What a Fool Believes: A Memoir

Dey Street. May 2024. 336p. ISBN 9780063357563. $32. MEMOIR
Yacht rock—the neologism for a style of soft rock from the late 1970s and early ’80s—has many big names, but none have made their presence felt across the genre more than McDonald. As a solo artist, member of the Doobie Brothers and backing vocalist on dozens of classics, McDonald’s uniquely soulful voice is practically a signature on a song. Steely Dan, Kenny Loggins, Christopher Cross, and many others have utilized his vocal talents to take their songs up a notch. How this Midwest musician from modest beginnings became such a recognizable star is the subject of this autobiography. McDonald recruited actor/comedian Paul Reiser, who is also one of his friends, to be his coauthor, an unusual but winning choice. The narrative moves along at a steady rhythm while not getting too bogged down in the details. Having a talented monologist like Reiser help out with an autobiography is something that should happen more often in this genre.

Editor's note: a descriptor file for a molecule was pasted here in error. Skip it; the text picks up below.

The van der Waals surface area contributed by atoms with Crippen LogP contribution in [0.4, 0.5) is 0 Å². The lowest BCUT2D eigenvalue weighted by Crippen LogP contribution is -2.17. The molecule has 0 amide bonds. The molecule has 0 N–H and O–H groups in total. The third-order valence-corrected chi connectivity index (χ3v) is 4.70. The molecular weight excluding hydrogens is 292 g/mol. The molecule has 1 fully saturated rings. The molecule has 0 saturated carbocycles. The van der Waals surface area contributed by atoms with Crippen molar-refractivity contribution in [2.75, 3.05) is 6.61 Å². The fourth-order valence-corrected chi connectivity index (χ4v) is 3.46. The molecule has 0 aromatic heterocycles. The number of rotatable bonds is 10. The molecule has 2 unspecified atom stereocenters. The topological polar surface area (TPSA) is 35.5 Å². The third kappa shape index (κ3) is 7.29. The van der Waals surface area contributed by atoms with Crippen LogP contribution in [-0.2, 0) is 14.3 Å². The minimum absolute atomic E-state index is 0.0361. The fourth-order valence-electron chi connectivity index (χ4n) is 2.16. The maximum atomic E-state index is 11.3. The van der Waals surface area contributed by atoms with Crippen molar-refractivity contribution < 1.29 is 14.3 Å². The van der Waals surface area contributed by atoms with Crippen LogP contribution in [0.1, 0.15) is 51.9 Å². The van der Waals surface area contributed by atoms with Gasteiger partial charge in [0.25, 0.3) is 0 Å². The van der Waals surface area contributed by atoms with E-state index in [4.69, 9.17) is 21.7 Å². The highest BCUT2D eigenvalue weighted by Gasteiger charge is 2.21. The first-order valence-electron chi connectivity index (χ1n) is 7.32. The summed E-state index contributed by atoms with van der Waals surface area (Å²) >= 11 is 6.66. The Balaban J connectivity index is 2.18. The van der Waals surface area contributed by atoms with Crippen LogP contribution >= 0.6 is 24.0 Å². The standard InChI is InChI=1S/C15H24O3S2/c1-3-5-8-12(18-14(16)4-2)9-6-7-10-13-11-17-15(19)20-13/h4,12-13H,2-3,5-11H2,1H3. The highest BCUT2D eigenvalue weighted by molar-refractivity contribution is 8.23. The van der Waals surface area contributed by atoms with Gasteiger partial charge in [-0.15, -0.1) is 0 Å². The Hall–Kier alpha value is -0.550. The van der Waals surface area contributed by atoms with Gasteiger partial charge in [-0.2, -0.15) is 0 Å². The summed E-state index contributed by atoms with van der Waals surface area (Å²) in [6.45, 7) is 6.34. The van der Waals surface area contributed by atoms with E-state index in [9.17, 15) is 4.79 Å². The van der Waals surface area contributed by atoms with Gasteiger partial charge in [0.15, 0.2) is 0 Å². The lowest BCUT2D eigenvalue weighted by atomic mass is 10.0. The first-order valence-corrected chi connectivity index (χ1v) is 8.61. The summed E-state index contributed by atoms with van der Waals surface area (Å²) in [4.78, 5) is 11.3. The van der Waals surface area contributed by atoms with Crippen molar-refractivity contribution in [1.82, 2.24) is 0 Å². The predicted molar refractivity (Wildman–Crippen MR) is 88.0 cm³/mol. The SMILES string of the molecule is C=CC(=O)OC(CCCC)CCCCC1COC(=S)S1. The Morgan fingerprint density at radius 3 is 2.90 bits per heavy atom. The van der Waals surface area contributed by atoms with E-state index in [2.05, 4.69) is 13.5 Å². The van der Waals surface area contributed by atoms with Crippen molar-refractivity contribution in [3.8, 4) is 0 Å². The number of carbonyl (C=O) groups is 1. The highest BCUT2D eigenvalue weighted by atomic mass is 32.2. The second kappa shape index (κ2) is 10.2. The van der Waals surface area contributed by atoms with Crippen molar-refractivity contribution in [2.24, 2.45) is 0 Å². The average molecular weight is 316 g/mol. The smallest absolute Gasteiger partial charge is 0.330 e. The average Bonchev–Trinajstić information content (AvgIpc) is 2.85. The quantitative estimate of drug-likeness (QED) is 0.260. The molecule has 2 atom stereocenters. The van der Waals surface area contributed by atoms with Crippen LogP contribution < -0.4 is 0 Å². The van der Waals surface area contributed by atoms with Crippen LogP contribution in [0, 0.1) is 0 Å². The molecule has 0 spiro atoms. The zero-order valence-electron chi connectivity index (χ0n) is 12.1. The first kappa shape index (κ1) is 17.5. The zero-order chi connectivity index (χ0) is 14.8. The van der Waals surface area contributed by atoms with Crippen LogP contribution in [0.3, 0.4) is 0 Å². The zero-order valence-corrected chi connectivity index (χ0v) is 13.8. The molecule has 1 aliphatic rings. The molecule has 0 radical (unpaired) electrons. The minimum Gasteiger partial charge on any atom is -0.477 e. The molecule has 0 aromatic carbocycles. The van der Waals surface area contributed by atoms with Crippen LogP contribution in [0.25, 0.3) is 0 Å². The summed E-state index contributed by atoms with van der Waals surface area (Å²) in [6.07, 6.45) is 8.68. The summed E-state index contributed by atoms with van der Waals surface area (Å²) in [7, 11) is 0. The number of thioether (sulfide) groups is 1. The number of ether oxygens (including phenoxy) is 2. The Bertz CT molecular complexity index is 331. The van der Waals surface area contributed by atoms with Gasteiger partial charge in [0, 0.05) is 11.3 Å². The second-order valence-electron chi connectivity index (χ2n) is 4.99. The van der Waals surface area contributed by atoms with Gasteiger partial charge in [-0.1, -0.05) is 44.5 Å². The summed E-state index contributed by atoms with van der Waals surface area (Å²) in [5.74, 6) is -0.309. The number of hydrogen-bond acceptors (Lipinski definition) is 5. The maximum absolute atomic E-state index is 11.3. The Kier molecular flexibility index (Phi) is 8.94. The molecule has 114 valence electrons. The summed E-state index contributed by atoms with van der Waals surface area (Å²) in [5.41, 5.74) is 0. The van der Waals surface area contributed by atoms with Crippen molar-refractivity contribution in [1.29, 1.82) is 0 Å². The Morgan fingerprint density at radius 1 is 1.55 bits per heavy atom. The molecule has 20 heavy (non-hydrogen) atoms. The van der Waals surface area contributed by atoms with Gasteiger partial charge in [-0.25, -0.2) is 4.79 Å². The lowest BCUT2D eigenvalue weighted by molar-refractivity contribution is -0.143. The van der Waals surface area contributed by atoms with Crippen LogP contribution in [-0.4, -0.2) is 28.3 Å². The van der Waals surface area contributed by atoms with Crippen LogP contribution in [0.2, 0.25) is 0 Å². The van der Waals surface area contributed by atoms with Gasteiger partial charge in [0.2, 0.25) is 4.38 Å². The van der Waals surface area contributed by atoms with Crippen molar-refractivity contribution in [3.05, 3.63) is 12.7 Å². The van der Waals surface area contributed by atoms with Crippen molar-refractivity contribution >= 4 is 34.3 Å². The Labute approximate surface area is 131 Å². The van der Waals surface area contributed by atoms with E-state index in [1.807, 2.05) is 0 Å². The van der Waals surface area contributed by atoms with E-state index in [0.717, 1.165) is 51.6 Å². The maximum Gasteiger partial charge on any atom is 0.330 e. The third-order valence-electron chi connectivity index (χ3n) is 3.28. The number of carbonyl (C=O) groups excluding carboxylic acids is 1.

VERDICT An engaging story that readers of music bios will enjoy. McDonald’s musical journey as a backing singer, a side musician, and a front man is fascinating because it is different from that of many other pop/rock stars.
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